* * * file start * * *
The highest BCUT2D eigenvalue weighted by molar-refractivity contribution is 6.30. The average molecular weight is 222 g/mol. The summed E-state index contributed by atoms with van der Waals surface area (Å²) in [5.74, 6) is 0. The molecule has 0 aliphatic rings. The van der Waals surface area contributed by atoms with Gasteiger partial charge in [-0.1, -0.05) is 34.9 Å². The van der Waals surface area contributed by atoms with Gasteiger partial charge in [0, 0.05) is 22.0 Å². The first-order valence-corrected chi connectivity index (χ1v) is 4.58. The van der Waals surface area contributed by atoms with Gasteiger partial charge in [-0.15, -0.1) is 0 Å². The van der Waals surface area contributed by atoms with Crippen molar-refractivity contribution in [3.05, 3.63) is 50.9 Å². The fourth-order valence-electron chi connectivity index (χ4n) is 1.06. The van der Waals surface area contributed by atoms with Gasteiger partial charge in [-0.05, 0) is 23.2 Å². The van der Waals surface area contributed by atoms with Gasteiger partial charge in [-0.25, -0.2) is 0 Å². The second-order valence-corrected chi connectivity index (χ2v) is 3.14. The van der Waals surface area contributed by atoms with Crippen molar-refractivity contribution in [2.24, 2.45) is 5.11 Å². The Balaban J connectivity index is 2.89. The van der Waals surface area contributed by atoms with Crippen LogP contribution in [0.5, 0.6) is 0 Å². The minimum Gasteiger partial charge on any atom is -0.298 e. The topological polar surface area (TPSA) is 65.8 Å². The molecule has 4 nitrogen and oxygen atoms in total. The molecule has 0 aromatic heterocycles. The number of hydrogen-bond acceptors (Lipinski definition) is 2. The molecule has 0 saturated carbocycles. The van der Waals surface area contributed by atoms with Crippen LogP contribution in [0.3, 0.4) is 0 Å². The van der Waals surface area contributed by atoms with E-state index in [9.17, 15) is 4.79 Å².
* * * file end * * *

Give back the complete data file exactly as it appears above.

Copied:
The highest BCUT2D eigenvalue weighted by molar-refractivity contribution is 6.30. The average molecular weight is 222 g/mol. The summed E-state index contributed by atoms with van der Waals surface area (Å²) in [5.74, 6) is 0. The molecule has 0 aliphatic rings. The van der Waals surface area contributed by atoms with Gasteiger partial charge in [-0.1, -0.05) is 34.9 Å². The van der Waals surface area contributed by atoms with Gasteiger partial charge in [0, 0.05) is 22.0 Å². The first-order valence-corrected chi connectivity index (χ1v) is 4.58. The van der Waals surface area contributed by atoms with Gasteiger partial charge in [-0.15, -0.1) is 0 Å². The van der Waals surface area contributed by atoms with Crippen molar-refractivity contribution in [3.05, 3.63) is 50.9 Å². The fourth-order valence-electron chi connectivity index (χ4n) is 1.06. The van der Waals surface area contributed by atoms with Gasteiger partial charge in [-0.05, 0) is 23.2 Å². The van der Waals surface area contributed by atoms with Gasteiger partial charge in [-0.25, -0.2) is 0 Å². The second-order valence-corrected chi connectivity index (χ2v) is 3.14. The van der Waals surface area contributed by atoms with Crippen molar-refractivity contribution in [2.24, 2.45) is 5.11 Å². The Balaban J connectivity index is 2.89. The van der Waals surface area contributed by atoms with Crippen LogP contribution in [0.5, 0.6) is 0 Å². The minimum Gasteiger partial charge on any atom is -0.298 e. The topological polar surface area (TPSA) is 65.8 Å². The molecule has 4 nitrogen and oxygen atoms in total. The molecule has 0 aromatic heterocycles. The number of hydrogen-bond acceptors (Lipinski definition) is 2. The molecule has 0 saturated carbocycles. The van der Waals surface area contributed by atoms with Crippen LogP contribution in [0.3, 0.4) is 0 Å². The van der Waals surface area contributed by atoms with E-state index in [9.17, 15) is 4.79 Å².